Taking control of the habit loop for a better 2022
By David Penney
It would seem that new year’s resolutions are more popular than ever this year.
According to a recent poll by YouGov, 16% of us will be making at least one resolution for 2022 compared to just 11% last year.
Leading the way in their desire for the new year to be catalyst for personal change are young people with more than a third of 18–24-year-olds identifying something they want to achieve in the coming year compared with only 10% of over 55s.
The most popular resolutions are linked to losing weight, improving fitness and living generally healthier lifestyles and these are followed fairly closely by a desire to save more money.
Resolutions at the other end of the popularity scale include giving more money to charity, taking up a new hobby, spending less time on social media and surprisingly giving up smoking – once one of the most popular new year’s resolutions and hopefully a reflection of the decline in the habit generally.
The bad news however, according to YouGov, is that of the 11% of Britons who made new year’s resolution in 2021, more than a quarter failed to keep a single one of them.
The reality is that our habits are incredibly powerful and can be difficult to change - if they weren’t then there would probably be no such thing as new year’s resolutions.
As a species we are hardwired to develop habits – both good and bad – as scientists believe that the brain is continually looking for ways to save effort and become as efficient as possible.
Indeed, it has been a fundamental aspect of the successful evolution of the human race, as an efficient brain needs less room which means smaller heads and safer childbirth.
All habits are established by what is called the habit loop – a three step process that was first bought into the public consciousness by Charles Duhigg’s compelling The Power of Habit, which was first originally published almost a decade ago.
The habit loop consists of the cue (the trigger that tells the brain to go into automatic mode and which habit to use), the routine (the action, which can be physical as well as mental or emotional) and finally the reward (the outcome which allows the brain to decide is this particular loop is worth remembering in the future).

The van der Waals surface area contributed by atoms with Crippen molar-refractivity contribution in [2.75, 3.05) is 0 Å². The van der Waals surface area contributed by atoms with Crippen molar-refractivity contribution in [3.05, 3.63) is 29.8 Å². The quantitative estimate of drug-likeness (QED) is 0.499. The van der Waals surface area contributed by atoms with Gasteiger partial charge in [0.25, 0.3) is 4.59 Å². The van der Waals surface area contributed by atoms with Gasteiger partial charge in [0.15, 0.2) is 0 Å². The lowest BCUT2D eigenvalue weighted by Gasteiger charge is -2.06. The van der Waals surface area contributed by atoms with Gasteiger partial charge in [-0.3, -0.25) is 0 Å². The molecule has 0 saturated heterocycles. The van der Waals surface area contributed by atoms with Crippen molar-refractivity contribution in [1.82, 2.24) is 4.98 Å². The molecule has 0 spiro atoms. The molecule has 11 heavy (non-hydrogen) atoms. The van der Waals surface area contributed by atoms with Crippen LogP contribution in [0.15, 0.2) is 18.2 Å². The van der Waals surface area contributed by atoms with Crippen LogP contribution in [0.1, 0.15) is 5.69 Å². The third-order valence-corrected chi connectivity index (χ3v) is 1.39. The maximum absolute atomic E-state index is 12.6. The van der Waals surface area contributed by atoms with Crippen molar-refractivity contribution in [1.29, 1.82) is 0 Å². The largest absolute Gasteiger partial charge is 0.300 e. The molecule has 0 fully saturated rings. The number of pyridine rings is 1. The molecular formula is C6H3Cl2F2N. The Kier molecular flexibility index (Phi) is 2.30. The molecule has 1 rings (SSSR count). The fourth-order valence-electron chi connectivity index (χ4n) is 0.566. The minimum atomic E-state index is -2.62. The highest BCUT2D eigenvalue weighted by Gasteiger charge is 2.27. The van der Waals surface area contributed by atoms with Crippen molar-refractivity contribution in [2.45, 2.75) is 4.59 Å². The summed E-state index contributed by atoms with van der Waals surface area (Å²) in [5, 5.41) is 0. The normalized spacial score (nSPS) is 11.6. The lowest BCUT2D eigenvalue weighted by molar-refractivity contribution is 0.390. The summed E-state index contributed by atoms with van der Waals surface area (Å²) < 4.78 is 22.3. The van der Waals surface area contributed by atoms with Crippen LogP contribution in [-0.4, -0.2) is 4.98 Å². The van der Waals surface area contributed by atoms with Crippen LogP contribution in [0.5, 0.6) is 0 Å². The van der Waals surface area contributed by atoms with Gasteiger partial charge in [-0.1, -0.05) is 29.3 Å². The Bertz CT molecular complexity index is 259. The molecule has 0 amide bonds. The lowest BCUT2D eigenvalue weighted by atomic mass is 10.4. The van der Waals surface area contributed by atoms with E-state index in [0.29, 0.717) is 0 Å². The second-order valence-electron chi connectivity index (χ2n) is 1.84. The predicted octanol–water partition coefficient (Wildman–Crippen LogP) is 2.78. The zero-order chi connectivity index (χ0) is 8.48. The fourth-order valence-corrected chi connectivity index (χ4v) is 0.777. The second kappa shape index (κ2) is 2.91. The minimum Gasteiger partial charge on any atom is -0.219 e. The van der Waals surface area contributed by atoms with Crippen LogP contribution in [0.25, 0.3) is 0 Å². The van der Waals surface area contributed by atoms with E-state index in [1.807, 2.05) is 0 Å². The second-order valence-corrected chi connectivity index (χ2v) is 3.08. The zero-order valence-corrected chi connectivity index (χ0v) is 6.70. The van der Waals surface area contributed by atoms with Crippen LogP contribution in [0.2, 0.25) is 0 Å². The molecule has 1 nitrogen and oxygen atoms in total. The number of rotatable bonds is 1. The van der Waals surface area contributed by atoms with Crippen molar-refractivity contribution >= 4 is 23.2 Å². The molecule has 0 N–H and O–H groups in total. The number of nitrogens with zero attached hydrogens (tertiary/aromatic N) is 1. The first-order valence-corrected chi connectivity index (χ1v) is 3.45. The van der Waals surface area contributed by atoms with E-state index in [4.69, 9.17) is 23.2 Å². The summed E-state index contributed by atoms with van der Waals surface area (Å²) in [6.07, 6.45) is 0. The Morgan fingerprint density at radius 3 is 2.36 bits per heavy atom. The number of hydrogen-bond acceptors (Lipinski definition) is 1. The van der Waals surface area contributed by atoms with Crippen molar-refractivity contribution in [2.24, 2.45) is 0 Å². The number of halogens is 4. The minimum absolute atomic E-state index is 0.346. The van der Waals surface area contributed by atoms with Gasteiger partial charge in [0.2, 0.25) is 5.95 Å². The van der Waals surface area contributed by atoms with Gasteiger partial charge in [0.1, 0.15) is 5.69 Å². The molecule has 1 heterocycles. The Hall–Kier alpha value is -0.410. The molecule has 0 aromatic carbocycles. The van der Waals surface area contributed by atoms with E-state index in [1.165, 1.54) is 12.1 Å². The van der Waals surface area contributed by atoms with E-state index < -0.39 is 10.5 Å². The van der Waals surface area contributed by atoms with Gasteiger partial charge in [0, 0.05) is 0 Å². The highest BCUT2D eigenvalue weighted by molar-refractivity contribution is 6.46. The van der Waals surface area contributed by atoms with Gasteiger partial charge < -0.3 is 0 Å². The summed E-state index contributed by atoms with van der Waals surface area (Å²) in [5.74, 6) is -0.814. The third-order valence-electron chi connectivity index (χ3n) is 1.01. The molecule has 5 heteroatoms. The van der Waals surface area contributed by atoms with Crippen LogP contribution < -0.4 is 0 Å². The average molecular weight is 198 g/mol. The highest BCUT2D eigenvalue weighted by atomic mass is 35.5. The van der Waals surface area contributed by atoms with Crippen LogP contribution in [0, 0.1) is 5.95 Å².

Why understanding the habit loop is so important – particularly when it comes to changing behaviours as aspired to when setting your new year’s resolutions – is that it reveals a basic, if slightly disturbing, truth; when a habit emerges, the brain stops fully participating in decision making.
So unless you deliberately fight a habit – unless you find new routines – then the habitual pattern will unfold automatically and according to scientist Ann Graybiel, whose work at MIT helped to establish the existence of habit loops, the fact is that habits never actually disappear.
Unfortunately the brain can’t tell the difference between good and bad habits and so if you have a bad habit, it will always remain in the darkest recesses of the brain just waiting for the right cues and rewards from the habit loop.
All this explains why it can be so hard for us to change our exercise, eating or financial habits once we have developed a routine, which will forever stay inside our heads.
It is why the concept of the new year’s resolution is such an important one as it recognises in the simplest of terms that only through consciously creating a new neurological routine can we overpower these behaviours and take back control of the habit loop.
It was the great Warren Buffett who said that the chains of habit “are too light to be felt until they are too heavy to be broken but the chains you put around now have enormous consequences as you go through life” and he has not been wrong about too many things in his 91 years.
Regardless of how long it takes – and powerful changes don’t happen overnight – tackling bad habits and replacing them with good ones really is essential if you want to live your best life.
Bad habits have a tendency to hold us back from achieving our full potential, even when we don’t know it, through making us unproductive, unhappy or unhealthy whereas good habits are so often a precursor to all around success.
And ultimately, even if we are unsuccessful in completely keeping our new year’s resolutions and creating those new habit loops that will cement behaviours that are more beneficial to our lives, just the act of making the resolutions can have incredibly positive effects on our lives.
A new year’s resolution reflects an honesty that there are things in life that could be better, and each resolution establishes a clear intent to do something pro-active to make an aspect of your life better and that is a hugely important first step on that journey to self-improvement.
New year’s resolutions are also about positivity. Considering changes to your life indicates that you believe that your tomorrow can be better than today. There is nothing negative about highlighting the old habits you would like change or the new habits you want to acquire – it reflects a fundamental optimism about your life and a positive view of the power that you have to achieve your goals.
New year’s resolutions are also inspirational – not just for you but also the people around you. Your efforts to break that habit that has held you back for years or damages your health not only indicates to others the kind of person you are but can also drive them to make a change as well.
So good luck to all those who have made new year’s resolutions this year. Making meaningful change is never easy but is always worth the effort and if you aren’t quite able to achieve your goal then not to worry – there is always next year.